Most people who pray at all pray for peace on Earth. Maybe we think God will bring us this peace. We have had times of peace but frequently return to times when peace seems out of reach. Is that God’s fault? I don’t think so. God has left peace as something for us to earn. Sadly, we are often preoccupied with getting what we want for ourselves rather than working together toward what would benefit us all. Our journey toward peace starts with ourselves. Let’s get started on that journey.

(Excerpt from my book, From Violence to Peace. For a free sample of this book, follow this link and choose Look Inside.)

What Do Teens Like Best about Themselves?

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Teens like a wide variety of things about themselves. Being able to entertain friends or having a nice personality come to mind for several of the teens I talked with. If you are fun to be around, you will be popular and never lacking for company. Did you ever wonder what makes you attractive to others? It’s not so much what you look like. Being very pretty or handsome might even make others jealous.

A researcher in the nineteen sixties studied what people look for in a friend. The number one quality is being able to listen. If you can keep your mouth shut when you need to, hear what someone is saying, and understand how that person feels, you will be very much in demand. As Amy puts it, “I have the ability to put myself in others’ shoes.”

Some see their sense of themselves as their best quality. Ellie says, “I know who I am and stick with my values.” This is not always easy to do. You have to think about what’s important to you and decide that what you believe in is more important than making others happy.

Did you know it’s impossible to keep everyone happy? No matter what you do, there will be some people who like what you do and others who don’t. If you follow your own sense of values, you will attract friends who respect what you believe in. You probably wouldn’t enjoy the company of others who don’t share your values anyway.

Can you imagine having a friend who changes his or her mind all the time? Maybe you have a friend like this. You never know what to expect and probably wouldn’t be able to count on that person for anything important. Being consistent in your values makes it easier for you to decide what to do when something really important happens. It also helps your friends know what to expect from you. Consistency is probably the most important quality of a good friend after being a good listener.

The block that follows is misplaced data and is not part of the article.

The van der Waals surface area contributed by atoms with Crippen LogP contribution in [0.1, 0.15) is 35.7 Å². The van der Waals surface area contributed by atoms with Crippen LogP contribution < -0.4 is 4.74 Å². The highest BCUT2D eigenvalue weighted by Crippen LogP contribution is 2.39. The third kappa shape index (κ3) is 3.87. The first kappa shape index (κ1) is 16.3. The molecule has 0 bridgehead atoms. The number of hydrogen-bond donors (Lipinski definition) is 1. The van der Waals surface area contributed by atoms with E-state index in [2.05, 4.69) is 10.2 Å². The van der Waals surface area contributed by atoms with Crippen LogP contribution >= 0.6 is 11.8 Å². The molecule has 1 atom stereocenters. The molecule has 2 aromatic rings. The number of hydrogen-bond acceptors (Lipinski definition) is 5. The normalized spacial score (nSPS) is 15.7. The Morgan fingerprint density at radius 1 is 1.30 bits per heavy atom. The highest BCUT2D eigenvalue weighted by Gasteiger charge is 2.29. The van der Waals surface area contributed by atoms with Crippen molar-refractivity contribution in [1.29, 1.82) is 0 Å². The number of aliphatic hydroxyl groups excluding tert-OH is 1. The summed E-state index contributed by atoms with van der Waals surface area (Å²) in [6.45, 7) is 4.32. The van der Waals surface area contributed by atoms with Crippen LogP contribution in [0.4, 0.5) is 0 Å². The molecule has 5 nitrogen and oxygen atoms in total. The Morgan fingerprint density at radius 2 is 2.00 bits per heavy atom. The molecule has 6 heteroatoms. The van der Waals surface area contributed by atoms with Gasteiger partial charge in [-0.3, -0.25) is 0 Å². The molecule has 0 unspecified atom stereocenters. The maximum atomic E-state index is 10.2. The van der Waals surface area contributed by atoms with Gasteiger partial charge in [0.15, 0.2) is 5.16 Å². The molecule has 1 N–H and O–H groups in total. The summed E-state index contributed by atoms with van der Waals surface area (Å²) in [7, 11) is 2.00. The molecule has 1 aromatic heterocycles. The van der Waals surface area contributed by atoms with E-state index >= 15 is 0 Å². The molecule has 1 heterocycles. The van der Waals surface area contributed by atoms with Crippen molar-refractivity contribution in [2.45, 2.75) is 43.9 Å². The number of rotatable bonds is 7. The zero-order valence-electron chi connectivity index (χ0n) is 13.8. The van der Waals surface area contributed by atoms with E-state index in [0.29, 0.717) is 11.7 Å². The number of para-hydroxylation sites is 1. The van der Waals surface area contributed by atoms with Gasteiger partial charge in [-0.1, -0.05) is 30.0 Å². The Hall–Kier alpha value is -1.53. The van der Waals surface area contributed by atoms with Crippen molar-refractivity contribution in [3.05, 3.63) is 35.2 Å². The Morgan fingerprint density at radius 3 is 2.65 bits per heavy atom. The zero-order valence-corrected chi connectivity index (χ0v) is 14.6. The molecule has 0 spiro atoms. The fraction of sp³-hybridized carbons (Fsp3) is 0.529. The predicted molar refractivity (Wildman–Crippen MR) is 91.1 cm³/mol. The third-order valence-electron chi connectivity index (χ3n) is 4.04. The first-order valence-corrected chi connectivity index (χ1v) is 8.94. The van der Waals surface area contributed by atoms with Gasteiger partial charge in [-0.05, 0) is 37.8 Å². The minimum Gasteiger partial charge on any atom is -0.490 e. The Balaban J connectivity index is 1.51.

Other teens like their physical qualities such as their appearance or sports ability. As with personality, these might be just as much a reason for others to be jealous as to like you. However, what is important is that your physical appearance or sports ability might give you some confidence which you might not otherwise have. Your self confidence just might attract others more than your special abilities or appearance.

Sometimes it is not so easy to choose one quality you like best about yourself. Punkman sees his grades and willingness to help others who need him as tied for his best qualities. This is not surprising. Most teens have several things they like about themselves. Did you know it’s easier to think of things you don’t like about yourself than things you do like? When I asked teens and adults in counseling to make two lists, the list of dislikes is usually longer than the list of likes. Maybe people tend to take their good qualities for granted.

(Excerpt from my book, Make the Best of Your Teen Years: 105 Ways to Do It. Read a free sample by clicking on this sentence and choosing Look Inside.)

How do I effectively communicate?

Effective communication is the glue that helps deepen your connections to others and improve teamwork, problem solving, and your social and emotional health. But all too often, what we try to communicate goes astray. We say one thing, the other person hears something else, and misunderstandings, frustration, and conflicts ensue. But whether you’re trying to improve communication with your spouse, kids, boss, or coworkers, you can learn the skills to interact more effectively, improve your relationships, and build greater trust and respect with others.

What is effective communication?

Effective communication is about more than just exchanging information. It’s about understanding the emotion and intentions behind the information. As well as being able to clearly convey a message, you need to also listen in a way that gains the full meaning of what’s being said, builds trust, and makes the other person feel heard and understood.

More than just the words you use, effective communication combines a set of 4 skills:

  1. Engaged listening
  2. Nonverbal communication
  3. Managing stress in the moment
  4. Asserting yourself in a respectful way